Gold prices declined Monday with investors turning to other asset classes after reports of an expanding Chinese factory sector and a rising dollar reduced demand.
Spot gold fell 0.3% at $1,459.94 per ounce at 0645 GMT. Prices had earlier reached highs dating back to Nov. 22. U.S. gold futures declined 0/5% to $1,466.
An expansion in factory activity during November in China, which ranks as the world’s second largest economy and biggest consumer of gold, led investors into equity markets.
“Positive data from China creates an optimism that the Chinese market is improving, that gives people confidence to invest in riskier assets, and in turn, reduces the safe-haven demand for gold,” said Hareesh V, head of commodity research at Geojit Financial Services.
The rising dollar also placed pressure on gold. In recent months, the United States and China trade dispute had led investors into safe havens such as gold. When the U.S. issued legislation in support of Hong Kong protesters, and China demanded the United States decrease its tariffs, trade talks stalled.
“Nothing particularly has really changed (on the trade front) from last week, the market remains in the dark about how things will progress. Investor appetite for gold is just waning a little bit on lack of direction,” ANZ analyst Daniel Hynes said.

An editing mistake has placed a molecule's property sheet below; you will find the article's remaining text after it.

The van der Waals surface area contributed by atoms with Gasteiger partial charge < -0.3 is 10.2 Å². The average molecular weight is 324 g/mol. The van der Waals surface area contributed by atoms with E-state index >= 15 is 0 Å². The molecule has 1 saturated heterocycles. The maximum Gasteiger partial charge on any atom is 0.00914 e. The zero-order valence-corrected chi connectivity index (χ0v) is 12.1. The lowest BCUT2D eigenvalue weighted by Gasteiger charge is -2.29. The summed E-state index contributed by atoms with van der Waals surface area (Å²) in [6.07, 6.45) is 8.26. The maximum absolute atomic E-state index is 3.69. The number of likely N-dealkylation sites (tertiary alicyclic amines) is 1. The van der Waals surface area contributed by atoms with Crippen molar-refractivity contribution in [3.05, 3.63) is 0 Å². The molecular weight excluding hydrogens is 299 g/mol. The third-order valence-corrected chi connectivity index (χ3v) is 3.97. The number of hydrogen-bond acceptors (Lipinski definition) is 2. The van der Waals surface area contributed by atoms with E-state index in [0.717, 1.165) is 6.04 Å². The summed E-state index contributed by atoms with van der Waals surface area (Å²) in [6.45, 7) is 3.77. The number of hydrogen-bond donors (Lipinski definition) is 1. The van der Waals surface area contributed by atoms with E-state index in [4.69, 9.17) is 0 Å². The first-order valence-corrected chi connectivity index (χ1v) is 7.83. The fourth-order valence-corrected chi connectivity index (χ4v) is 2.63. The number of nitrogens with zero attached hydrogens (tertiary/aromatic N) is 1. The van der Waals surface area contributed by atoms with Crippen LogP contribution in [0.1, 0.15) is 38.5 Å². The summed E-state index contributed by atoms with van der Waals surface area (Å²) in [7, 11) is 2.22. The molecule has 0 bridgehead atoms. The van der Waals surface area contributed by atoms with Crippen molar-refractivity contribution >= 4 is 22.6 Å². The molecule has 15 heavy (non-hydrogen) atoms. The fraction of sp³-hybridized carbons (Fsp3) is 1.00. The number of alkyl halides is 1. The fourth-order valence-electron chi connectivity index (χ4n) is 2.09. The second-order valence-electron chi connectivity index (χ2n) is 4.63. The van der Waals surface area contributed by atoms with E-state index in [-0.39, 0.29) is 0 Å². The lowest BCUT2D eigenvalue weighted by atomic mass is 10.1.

Gold has increased more than 13% this year mainly due to the trade dispute war driving demand for safe assets.
“The fundamentals are still quite supportive, this lull is not going to last too much longer. Maybe into year end we will see gold prices recommit the uptrend we saw earlier this year,” Hynes said.
Silver sunk 0.6% to $16.93 per ounce.
The SPDR Gold Shares exchange-traded fund (Ticker: GLD) generally tracks the price of bullion. It fell 4.1% in the three months preceding Nov. 29.
to a gain of 7.3% for
The SPDR S&P 500 (SPY) ETF, tracking the S&P 500 stock index, gained 7.4%, not counting dividends.
“The specs [speculators] keep increasing longs, not decreasing them,” writes Rick Bensignor in his Bensignor Investment Strategies financial newsletter.
Speculators have six times the amount of bullish bets on gold than bearish bets. “That keeps me bearish [on] gold,” he writes.